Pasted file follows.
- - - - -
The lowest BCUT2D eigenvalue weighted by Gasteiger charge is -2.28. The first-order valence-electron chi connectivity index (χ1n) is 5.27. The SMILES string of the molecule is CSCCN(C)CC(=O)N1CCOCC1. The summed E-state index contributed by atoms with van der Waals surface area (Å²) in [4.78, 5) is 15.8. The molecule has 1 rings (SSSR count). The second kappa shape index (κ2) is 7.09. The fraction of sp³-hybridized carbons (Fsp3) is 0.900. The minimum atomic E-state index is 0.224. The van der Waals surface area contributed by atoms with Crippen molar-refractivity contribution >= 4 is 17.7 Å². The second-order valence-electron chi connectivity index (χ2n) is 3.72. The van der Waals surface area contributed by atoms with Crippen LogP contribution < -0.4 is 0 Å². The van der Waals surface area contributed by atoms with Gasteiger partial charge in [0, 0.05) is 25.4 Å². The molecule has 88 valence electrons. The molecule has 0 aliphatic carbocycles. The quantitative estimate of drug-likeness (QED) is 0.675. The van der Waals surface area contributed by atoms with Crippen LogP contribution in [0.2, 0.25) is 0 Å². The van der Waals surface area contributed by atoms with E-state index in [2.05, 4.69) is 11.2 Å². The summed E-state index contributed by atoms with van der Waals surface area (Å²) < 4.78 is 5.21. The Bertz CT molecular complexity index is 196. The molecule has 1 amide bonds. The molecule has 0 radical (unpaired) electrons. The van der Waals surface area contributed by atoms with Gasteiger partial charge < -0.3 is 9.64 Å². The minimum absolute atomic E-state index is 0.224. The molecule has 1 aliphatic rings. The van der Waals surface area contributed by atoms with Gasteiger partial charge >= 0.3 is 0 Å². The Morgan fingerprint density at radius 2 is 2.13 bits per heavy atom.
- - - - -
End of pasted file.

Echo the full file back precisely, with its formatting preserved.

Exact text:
The lowest BCUT2D eigenvalue weighted by Gasteiger charge is -2.28. The first-order valence-electron chi connectivity index (χ1n) is 5.27. The SMILES string of the molecule is CSCCN(C)CC(=O)N1CCOCC1. The summed E-state index contributed by atoms with van der Waals surface area (Å²) in [4.78, 5) is 15.8. The molecule has 1 rings (SSSR count). The second kappa shape index (κ2) is 7.09. The fraction of sp³-hybridized carbons (Fsp3) is 0.900. The minimum atomic E-state index is 0.224. The van der Waals surface area contributed by atoms with Crippen molar-refractivity contribution >= 4 is 17.7 Å². The second-order valence-electron chi connectivity index (χ2n) is 3.72. The van der Waals surface area contributed by atoms with Crippen LogP contribution < -0.4 is 0 Å². The van der Waals surface area contributed by atoms with Gasteiger partial charge in [0, 0.05) is 25.4 Å². The molecule has 88 valence electrons. The molecule has 0 aliphatic carbocycles. The quantitative estimate of drug-likeness (QED) is 0.675. The van der Waals surface area contributed by atoms with Crippen LogP contribution in [0.2, 0.25) is 0 Å². The van der Waals surface area contributed by atoms with E-state index in [2.05, 4.69) is 11.2 Å². The summed E-state index contributed by atoms with van der Waals surface area (Å²) < 4.78 is 5.21. The Bertz CT molecular complexity index is 196. The molecule has 1 amide bonds. The molecule has 0 radical (unpaired) electrons. The van der Waals surface area contributed by atoms with Gasteiger partial charge < -0.3 is 9.64 Å². The minimum absolute atomic E-state index is 0.224. The molecule has 1 aliphatic rings. The van der Waals surface area contributed by atoms with Gasteiger partial charge >= 0.3 is 0 Å². The Morgan fingerprint density at radius 2 is 2.13 bits per heavy atom.